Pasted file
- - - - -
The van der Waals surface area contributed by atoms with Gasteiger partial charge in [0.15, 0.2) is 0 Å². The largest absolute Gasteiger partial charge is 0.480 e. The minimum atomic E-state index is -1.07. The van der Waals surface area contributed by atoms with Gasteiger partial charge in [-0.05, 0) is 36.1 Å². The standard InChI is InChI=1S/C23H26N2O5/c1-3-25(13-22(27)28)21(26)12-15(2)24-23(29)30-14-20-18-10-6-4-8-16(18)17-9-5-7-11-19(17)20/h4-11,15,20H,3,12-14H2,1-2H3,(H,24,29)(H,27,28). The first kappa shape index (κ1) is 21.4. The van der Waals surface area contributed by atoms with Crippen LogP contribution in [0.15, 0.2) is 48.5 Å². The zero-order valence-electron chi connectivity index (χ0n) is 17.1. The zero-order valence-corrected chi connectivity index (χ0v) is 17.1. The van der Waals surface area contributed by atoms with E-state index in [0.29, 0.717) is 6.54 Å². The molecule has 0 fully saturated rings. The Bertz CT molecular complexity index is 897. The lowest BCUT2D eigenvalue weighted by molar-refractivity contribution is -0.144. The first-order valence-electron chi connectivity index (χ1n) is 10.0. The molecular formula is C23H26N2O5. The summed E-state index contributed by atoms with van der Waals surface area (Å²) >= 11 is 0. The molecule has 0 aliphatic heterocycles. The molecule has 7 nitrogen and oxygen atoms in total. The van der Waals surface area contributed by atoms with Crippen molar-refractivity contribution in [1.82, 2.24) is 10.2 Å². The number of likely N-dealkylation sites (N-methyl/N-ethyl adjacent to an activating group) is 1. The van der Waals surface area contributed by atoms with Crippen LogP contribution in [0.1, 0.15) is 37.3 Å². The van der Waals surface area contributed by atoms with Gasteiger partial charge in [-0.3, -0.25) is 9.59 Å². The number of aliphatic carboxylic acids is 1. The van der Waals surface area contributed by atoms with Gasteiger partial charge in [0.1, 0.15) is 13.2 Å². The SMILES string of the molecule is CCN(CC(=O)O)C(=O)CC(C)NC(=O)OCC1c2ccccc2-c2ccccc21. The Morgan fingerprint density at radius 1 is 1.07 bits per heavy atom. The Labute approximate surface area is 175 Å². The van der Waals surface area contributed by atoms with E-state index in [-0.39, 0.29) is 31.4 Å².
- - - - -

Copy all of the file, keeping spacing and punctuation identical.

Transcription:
The van der Waals surface area contributed by atoms with Gasteiger partial charge in [0.15, 0.2) is 0 Å². The largest absolute Gasteiger partial charge is 0.480 e. The minimum atomic E-state index is -1.07. The van der Waals surface area contributed by atoms with Gasteiger partial charge in [-0.05, 0) is 36.1 Å². The standard InChI is InChI=1S/C23H26N2O5/c1-3-25(13-22(27)28)21(26)12-15(2)24-23(29)30-14-20-18-10-6-4-8-16(18)17-9-5-7-11-19(17)20/h4-11,15,20H,3,12-14H2,1-2H3,(H,24,29)(H,27,28). The first kappa shape index (κ1) is 21.4. The van der Waals surface area contributed by atoms with Crippen LogP contribution in [0.15, 0.2) is 48.5 Å². The zero-order valence-electron chi connectivity index (χ0n) is 17.1. The zero-order valence-corrected chi connectivity index (χ0v) is 17.1. The van der Waals surface area contributed by atoms with E-state index in [0.29, 0.717) is 6.54 Å². The molecule has 0 fully saturated rings. The Bertz CT molecular complexity index is 897. The lowest BCUT2D eigenvalue weighted by molar-refractivity contribution is -0.144. The first-order valence-electron chi connectivity index (χ1n) is 10.0. The molecular formula is C23H26N2O5. The summed E-state index contributed by atoms with van der Waals surface area (Å²) >= 11 is 0. The molecule has 0 aliphatic heterocycles. The molecule has 7 nitrogen and oxygen atoms in total. The van der Waals surface area contributed by atoms with Crippen molar-refractivity contribution in [1.82, 2.24) is 10.2 Å². The number of likely N-dealkylation sites (N-methyl/N-ethyl adjacent to an activating group) is 1. The van der Waals surface area contributed by atoms with Crippen LogP contribution in [0.1, 0.15) is 37.3 Å². The van der Waals surface area contributed by atoms with Gasteiger partial charge in [-0.3, -0.25) is 9.59 Å². The number of aliphatic carboxylic acids is 1. The van der Waals surface area contributed by atoms with Gasteiger partial charge in [0.1, 0.15) is 13.2 Å². The SMILES string of the molecule is CCN(CC(=O)O)C(=O)CC(C)NC(=O)OCC1c2ccccc2-c2ccccc21. The Morgan fingerprint density at radius 1 is 1.07 bits per heavy atom. The Labute approximate surface area is 175 Å². The van der Waals surface area contributed by atoms with E-state index in [-0.39, 0.29) is 31.4 Å².